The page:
Today's Foundations Devotional: Repentance explained from Greek and Hebrew
We’ve seen that the first of the six foundational doctrines is, logically, repentance. First of all, we need a clear understanding of the meaning of the word repentance as used in the Scripture.
In the New Testament the English verb “to repent” is normally used to translate the Greek verb metanoein. This Greek verb metanoein has one definite meaning throughout the history of the Greek language, right through classical Greek down into New Testament Greek. Its basic meaning is always the same: “to change one’s mind.” Thus, “repentance” in the New Testament is not an emotion but a decision.
Knowing this fact serves to dispel many false impressions and ideas connected with repentance. Many people associate repentance with emotion – with the shedding of tears and so on. It is possible, however, for a person to feel great emotion and to shed many tears and yet never repent in the scriptural sense. Other people associate repentance with the carrying out of special religious rites or ordinances – with what is called “doing penance.” But here, too, the same applies: it is possible to go through many religious rites and ordinances and yet never repent in the scriptural sense. True repentance is a firm, inward decision; a change of mind.
If we turn back to the Old Testament, we find that the word most commonly translated “to repent” means literally “to turn,” “to return,” “to turn back.” This harmonises perfectly with the meaning of repentance in the New Testament. The New Testament word denotes the inner decision, the inner change of mind; the Old Testament word denotes the outward action which is the expression of the inward change of mind – the act of turning back, of turning around.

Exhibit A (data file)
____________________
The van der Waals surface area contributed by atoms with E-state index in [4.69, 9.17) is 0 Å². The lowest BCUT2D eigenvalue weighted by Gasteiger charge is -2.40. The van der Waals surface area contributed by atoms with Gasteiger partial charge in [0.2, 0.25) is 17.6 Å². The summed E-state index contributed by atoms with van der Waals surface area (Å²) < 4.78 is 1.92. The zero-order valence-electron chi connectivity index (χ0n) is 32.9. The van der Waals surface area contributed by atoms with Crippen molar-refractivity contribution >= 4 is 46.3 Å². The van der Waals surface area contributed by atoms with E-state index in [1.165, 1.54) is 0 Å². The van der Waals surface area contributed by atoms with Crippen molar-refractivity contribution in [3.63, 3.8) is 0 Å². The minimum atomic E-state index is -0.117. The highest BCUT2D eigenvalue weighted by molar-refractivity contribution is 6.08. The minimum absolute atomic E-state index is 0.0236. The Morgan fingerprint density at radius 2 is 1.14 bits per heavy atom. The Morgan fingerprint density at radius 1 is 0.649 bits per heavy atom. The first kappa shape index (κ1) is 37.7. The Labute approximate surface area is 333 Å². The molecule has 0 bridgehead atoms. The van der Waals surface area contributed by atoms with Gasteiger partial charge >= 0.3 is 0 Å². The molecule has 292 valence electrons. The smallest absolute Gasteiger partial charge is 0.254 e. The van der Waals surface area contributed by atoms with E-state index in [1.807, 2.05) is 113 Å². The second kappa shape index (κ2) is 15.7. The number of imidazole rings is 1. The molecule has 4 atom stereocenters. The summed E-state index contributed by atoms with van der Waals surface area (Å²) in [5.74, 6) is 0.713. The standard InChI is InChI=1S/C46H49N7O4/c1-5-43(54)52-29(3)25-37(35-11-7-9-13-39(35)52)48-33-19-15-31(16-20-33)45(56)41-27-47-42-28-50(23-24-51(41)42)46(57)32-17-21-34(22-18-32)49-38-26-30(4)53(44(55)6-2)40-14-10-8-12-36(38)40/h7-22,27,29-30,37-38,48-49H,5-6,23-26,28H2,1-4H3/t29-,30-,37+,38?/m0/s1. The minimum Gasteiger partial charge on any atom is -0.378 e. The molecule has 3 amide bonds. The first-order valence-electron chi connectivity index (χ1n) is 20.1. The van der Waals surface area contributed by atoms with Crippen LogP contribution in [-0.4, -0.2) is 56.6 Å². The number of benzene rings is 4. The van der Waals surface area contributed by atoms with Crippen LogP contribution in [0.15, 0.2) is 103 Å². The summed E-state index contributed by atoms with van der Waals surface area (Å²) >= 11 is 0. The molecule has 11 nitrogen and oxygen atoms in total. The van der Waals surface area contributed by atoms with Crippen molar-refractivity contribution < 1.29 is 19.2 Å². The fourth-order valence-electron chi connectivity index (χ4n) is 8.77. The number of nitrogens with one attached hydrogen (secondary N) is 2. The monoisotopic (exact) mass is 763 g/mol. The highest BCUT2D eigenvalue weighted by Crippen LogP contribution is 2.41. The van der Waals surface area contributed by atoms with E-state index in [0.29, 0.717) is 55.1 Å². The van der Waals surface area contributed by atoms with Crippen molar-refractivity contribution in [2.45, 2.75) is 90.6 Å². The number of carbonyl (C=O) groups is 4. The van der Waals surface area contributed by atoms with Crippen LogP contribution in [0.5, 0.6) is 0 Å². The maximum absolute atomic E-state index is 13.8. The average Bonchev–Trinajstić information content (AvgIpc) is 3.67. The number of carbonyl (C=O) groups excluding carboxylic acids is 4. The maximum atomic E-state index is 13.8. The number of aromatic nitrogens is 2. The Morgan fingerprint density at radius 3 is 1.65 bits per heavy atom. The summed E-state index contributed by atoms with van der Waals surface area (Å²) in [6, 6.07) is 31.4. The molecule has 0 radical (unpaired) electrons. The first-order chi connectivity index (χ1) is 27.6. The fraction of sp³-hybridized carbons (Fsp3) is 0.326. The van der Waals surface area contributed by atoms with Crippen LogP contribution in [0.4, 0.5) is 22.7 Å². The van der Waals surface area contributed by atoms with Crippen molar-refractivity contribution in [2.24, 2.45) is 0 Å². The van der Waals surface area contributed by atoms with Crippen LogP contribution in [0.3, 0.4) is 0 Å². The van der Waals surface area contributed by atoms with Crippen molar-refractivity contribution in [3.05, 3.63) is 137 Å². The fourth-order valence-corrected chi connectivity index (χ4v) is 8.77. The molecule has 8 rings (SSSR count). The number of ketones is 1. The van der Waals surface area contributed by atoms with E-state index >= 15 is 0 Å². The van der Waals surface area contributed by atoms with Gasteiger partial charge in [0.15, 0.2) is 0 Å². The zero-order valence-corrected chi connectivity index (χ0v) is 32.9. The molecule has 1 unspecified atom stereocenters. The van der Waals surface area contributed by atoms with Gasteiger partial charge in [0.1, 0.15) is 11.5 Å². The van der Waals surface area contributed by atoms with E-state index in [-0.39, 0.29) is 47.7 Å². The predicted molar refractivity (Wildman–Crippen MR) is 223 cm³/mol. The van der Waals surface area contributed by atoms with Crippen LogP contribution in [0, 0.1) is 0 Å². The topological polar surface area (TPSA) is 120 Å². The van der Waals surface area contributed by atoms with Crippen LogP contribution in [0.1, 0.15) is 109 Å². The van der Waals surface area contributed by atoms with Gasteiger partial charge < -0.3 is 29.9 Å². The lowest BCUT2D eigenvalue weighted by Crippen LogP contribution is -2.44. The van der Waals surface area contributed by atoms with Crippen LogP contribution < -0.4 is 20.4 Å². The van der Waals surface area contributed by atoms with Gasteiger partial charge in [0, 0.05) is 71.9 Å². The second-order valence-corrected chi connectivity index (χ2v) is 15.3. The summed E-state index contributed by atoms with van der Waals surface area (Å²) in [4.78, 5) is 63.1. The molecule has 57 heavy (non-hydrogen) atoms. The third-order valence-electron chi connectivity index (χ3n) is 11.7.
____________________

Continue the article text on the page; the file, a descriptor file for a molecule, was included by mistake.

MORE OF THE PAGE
Thus, the New Testament emphasises the inward nature of true repentance; the Old Testament emphasises the outward expression in action of the inner change. Putting the two together, we form this complete definition of repentance: Repentance is an inner change of mind resulting in an outward turning back, or turning around; to face and to move in a completely new direction.
Lord Jesus, thinking of this original, deep, twofold meaning of ‘repentance’ there are actually many areas in which we, as followers of You, still need repentance. Will you help me, to recognize those areas or thoughts where I still need repentance and to accept that change of mind. Thank You for your help, Lord, Amen.
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